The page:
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Inaugural Powwow

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Inaugural Powwow at University of Redlands

Powwows are gatherings of great traditional and spiritual value to many Native American tribes and have become a vital part of building a strong Native community. As part of the University of Redlands Native Students Programs, a two-day inaugural powwow will be hosted March 29 & 30, 2014 on the Redlands campus Quad, and this special learning experience is free and open to the public.

During the relocation era of the 1950s, the federal government was campaigning to move Native people off reservations and into urban areas. Native people from different tribes around the country began building communities in urban areas and sharing different tribal practices with each other. It was during this time powwows began to spread across tribes and across the country. Many people will travel across the country throughout the year to participate in these gatherings, building extended networks of friends and family.

“A powwow is not a performance,” said Nora Pulskamp, Navajo, powwow coordinator and Supporting the Educational Journey coordinator in Native Student Programs. “Singers and dancers and their friends and family are participating in a traditional gathering. So in this way, it is a very special learning opportunity for everyone who comes because even people who are watching are participating in the event.”

University powwows serve a very special role, Pulskamp said. “Native people have had a rough history with educational institutions in the United States, which has had lasting effects on the community. When a university hosts a powwow, or other traditional Native events, it is an opportunity for Native communities to see that there is a place for them on that campus and for Native university students to reconnect with a community that sometimes can feel very far away.”

With the generous support of the San Manuel Band of Mission Indians, the University of Redlands has developed Native American Studies and Native Student Programs to help build the Native community of students, staff, and faculty. Through the Supporting the Educational Journey Program within Native Student Programs, and a partnership with the Native American Resource Center, the University is now able bring this event to campus.

“It is my hope that this will become an annual tradition that will bring pride to the entire campus community and continue to strengthen the University’s relationship with Native communities,” Pulskamp said.

Bird singing—the traditional songs and dances of local tribes—will begin at noon both days and also at 6 p.m. March 29. The powwow will officially begin at 1 p.m. both days with the grand entry, with a second grand entry at 7 p.m. March 29.

Head Staff will include:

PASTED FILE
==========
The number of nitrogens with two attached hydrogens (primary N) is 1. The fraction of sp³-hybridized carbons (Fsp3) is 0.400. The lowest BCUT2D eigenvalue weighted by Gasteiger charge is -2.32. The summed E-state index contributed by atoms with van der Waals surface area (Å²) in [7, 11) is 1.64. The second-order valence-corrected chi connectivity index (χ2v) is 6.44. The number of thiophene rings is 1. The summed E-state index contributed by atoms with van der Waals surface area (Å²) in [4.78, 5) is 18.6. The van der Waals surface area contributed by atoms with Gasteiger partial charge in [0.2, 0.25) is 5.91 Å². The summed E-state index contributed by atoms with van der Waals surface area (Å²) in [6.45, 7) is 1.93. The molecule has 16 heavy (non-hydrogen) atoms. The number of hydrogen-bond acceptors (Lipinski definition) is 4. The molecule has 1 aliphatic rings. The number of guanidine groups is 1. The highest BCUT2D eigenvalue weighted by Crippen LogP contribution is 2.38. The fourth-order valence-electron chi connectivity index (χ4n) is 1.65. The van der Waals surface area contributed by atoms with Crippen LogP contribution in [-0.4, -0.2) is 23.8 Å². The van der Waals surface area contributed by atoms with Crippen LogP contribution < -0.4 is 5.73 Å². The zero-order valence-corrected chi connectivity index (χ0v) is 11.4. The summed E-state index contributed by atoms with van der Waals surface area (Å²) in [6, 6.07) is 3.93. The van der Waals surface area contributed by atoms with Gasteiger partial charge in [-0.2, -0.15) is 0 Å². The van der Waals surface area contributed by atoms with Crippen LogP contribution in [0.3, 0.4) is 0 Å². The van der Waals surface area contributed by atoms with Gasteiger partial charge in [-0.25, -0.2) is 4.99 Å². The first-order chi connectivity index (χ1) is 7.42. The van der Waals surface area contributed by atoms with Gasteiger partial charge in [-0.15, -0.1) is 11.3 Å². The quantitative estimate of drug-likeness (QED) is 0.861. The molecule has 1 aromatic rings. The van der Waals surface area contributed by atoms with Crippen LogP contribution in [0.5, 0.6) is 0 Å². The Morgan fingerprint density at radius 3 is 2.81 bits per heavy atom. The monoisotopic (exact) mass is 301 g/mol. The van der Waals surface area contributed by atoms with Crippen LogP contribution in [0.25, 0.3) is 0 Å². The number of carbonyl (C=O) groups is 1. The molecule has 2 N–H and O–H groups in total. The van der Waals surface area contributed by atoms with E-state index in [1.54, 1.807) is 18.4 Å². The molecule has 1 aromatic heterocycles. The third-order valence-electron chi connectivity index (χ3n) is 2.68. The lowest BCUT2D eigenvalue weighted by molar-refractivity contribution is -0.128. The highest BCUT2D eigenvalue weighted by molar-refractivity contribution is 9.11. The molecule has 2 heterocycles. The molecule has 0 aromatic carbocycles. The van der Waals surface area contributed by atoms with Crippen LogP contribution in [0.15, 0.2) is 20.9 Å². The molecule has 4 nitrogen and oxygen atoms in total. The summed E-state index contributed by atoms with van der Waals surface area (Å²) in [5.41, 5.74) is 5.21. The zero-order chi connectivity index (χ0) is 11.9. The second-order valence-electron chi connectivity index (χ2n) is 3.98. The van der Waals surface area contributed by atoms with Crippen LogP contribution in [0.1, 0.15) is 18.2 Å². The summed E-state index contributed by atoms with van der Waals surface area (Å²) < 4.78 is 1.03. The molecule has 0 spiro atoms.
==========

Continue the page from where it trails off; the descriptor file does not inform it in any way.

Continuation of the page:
• Master of Ceremonies, Ruben Littlehead, Happy Flats, Mont.
  • Arena Director, Rusty Gillette, Falls Church, Va.
  • Host Northern Drum, War Scout, West Valley City, Utah
  • Host Southern Drum, Bucwild, Chinle, Ariz.
  • Invited Northern Drum, Bear Spring Singers, Beaumont, Calif.
  • Invited Southern Drum, Hale and Company, Los Angeles, Calif.
  • Head Man Dancer, Skyle McMichael, La Jolla, Calif.
  • Head Woman Dancer, Star Whiteeye, Ontario, Canada

The powwow will include dance contests in various categories and award cash prizes. Each category will have cash prizes for the top four dancers which will range from $700 to $300. The categories include:

  • Golden Age (Men 50+)
  • Golden Age (Women 50+)
  • Men and Women (18-49): Northern Traditional, Southern Traditional, Grass, Chicken, Fancy, Jingle
  • Boys and Girls (7-17): Traditional, Grass, Fancy, Jingle
  • Tiny Tots paid daily

Native Student Programs at Redlands addresses higher education retention and access issues as they affect Native American college students and seeks to create and sustain a visible and vibrant Native American community at the University. More than 20 Southern California tribal communities are located within 100 miles of the Redlands campus, and the University of Redlands is close to Los Angeles, the city with the largest population of Native Americans in the country.

“Thanks to the San Manuel Band of Mission Indians, we have made great strides in developing Native American Studies at the University of Redlands,” said Larry Gross, San Manuel Band of Mission Indians Endowed Chair of Native American Studies. “Since Native American Studies was created at the University of Redlands in 2011, we’ve added five classes on the topic and have sponsored a number of events, such as movie screenings.”

The San Manuel gift supports the endowed chair of Native American Studies, full-time recruitment and retention coordinators in Native Student Programs and scholarship funds for Native American students who have strong connections with tribal communities, particularly those from southern California tribes.

Native Student Programs is part of the Campus Diversity & Inclusion at the University of Redlands.


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